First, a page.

Similarly, if you hover over (but don’t click) any weblinks contained in the email, you’ll be able to see the URL that link is directing you to. Again, this may reveal the domain is different to your supplier’s website. Be mindful, however, that some fraudsters will include genuine links to your supplier’s website to make the email appear even more convincing, so even where this all looks correct it shouldn’t be confirmation the email is bonafide.
3. Always check if suppliers are legitimate
Whenever you source a new supplier, it is essential to verify who you are doing business with – just as you should when accepting orders from new customers. There are a number of precautions businesses can take to assess whether their suppliers are legitimate, including checking they’re registered at Companies House, verifying endorsements and scrutinising their website.
Remember, though, it’s not always sufficient to check this information once. Sometimes fraudsters rely on your familiarity with invoices, and small changes such as an email address that now ends in .org instead of .com will often go unnoticed. Again, checking this information each time you process an invoice can highlight suspicious activity at an early stage.
4. Train employees to spot fraud
Fraudsters find clever ways to con businesses and their staff. By educating your employees on the different types of invoicing scams and indicators of fraud, you can help to protect your business. Key things to look out for include:
- A blurry logo – often a result of fraudsters scanning legitimate letterheads
- A change in account numbers – does the font styling match the rest of the invoice?
- A change in contact information – encourage employees to always verify contact details
- Round pound value invoices – invoices in even amounts should be an automatic red flag
- Duplicate invoices – have you already received/paid this invoice?
5. Pay suppliers electronically
Wherever possible, pay your suppliers by electronic transfer in order to utilise your bank’s Confirmation of Payee (CoP) service. This is a name checking service for UK based payments which provides greater assurance to customers (both personal and business) that they are sending payments to the intended recipient.
It works by checking the account number and sort code against the account holder’s name, and informing you whether it’s a match, close match or the information doesn’t match at all.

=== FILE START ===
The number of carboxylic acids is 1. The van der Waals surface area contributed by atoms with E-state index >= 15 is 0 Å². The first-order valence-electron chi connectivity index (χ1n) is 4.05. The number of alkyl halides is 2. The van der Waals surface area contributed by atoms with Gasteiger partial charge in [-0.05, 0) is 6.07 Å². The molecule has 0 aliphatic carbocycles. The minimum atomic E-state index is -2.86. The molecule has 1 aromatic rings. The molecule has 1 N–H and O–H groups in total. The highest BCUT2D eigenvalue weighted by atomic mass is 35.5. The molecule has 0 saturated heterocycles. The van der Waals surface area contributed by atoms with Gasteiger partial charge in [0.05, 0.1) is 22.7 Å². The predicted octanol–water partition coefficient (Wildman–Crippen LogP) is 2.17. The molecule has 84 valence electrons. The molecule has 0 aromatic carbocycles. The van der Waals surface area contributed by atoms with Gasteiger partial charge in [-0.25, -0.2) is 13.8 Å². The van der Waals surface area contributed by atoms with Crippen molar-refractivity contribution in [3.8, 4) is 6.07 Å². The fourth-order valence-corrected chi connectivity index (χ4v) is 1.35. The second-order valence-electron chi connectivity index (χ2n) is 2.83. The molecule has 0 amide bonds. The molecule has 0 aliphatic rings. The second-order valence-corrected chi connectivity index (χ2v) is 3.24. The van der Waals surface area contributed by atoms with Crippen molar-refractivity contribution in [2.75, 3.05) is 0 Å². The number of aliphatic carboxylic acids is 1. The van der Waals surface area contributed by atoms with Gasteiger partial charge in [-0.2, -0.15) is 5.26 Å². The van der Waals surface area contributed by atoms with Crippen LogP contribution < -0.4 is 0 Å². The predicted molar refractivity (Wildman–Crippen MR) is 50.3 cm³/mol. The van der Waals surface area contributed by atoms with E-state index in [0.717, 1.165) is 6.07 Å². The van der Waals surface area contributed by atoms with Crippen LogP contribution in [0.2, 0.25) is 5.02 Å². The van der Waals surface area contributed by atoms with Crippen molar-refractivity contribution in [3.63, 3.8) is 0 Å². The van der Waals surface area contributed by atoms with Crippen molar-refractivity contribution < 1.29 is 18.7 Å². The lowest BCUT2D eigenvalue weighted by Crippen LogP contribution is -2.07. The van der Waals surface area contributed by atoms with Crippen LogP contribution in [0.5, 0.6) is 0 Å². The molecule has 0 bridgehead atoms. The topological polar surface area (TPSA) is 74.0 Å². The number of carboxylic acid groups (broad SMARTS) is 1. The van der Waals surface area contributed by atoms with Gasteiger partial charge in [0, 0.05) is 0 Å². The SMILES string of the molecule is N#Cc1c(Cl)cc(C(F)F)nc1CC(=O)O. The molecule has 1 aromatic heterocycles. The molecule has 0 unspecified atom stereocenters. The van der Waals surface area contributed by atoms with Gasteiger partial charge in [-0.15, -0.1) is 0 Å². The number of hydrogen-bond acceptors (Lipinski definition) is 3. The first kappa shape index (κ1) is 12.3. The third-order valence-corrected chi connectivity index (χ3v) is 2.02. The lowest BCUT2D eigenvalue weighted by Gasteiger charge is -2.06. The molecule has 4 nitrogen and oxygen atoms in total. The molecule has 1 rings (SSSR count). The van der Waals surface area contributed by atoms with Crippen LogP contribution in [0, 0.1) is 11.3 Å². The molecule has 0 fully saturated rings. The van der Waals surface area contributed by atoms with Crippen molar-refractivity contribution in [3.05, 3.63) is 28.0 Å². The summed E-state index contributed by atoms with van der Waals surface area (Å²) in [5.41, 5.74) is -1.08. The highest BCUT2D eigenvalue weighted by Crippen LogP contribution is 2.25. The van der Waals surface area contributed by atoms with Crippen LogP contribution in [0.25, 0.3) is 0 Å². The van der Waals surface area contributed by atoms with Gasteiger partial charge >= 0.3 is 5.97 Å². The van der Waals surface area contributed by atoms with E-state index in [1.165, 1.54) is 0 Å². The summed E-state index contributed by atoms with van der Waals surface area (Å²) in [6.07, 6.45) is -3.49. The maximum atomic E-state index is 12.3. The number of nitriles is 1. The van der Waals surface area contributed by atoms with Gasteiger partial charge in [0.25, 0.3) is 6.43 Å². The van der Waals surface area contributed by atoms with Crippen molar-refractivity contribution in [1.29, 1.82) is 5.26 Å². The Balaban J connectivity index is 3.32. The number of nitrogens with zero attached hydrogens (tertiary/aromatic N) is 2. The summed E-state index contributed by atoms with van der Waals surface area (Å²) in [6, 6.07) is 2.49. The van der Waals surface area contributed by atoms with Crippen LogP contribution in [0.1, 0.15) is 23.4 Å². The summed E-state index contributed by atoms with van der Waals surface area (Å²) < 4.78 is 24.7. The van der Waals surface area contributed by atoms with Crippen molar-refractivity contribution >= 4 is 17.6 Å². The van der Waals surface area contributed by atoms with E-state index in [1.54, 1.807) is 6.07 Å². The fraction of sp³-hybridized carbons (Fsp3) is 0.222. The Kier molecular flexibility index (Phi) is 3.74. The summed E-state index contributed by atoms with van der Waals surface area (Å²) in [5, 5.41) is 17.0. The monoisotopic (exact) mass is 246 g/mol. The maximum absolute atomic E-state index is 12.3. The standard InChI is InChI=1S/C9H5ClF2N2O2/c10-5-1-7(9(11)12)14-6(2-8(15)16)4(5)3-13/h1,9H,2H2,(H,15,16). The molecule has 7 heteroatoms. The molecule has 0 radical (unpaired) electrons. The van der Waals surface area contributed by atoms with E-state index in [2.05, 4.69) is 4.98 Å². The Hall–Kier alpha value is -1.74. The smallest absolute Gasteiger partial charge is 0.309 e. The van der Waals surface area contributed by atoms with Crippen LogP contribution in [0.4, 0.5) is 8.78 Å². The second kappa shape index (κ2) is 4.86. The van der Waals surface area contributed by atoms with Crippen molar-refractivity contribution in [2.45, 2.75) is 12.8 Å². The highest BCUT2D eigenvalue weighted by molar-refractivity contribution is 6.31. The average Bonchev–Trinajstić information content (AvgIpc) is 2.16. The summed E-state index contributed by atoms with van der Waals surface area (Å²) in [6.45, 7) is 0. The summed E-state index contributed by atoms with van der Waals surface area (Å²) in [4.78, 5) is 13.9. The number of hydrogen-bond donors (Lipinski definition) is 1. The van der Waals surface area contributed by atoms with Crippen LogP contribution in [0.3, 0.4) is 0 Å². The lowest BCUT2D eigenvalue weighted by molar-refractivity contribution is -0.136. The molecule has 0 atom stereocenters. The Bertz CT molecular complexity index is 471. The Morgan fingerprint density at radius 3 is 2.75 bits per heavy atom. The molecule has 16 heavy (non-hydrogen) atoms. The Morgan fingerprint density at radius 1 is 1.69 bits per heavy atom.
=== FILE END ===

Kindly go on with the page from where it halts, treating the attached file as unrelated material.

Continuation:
6. Put watertight processes in place
It’s important to implement company-wide policies and processes on how to act in certain situations to reduce the risk to your business. For example, invoices should only be approved and processed for payment on direct instruction by senior management.
Every invoice should also be checked for any of the red flags mentioned above; any change of bank account by a supplier should always be verified by a channel other than email, and you should report all suspicious activity to the bank in order to block transfers. These procedures should be explained to your staff and strictly adhered to at all times.
7. Utilise technology
When your business deals with paper documents it can be hard to spot inaccuracies or unusual activity because there is so much paperwork to sift through. By digitising your accounting system and invoicing process, you can reduce the risks to your business and easily check whether invoices have recently been paid to the same supplier, which could be a sign the latest invoice is fraudulent.
Another benefit of this is that all your supplier data will be stored electronically in one place. This will make it easier to regularly review supplier lists, make sure information is up to date and highlight any of the red flags mentioned above. By doing this you can minimise duplicate suppliers, limit payment errors and ultimately save your business countless headaches and money.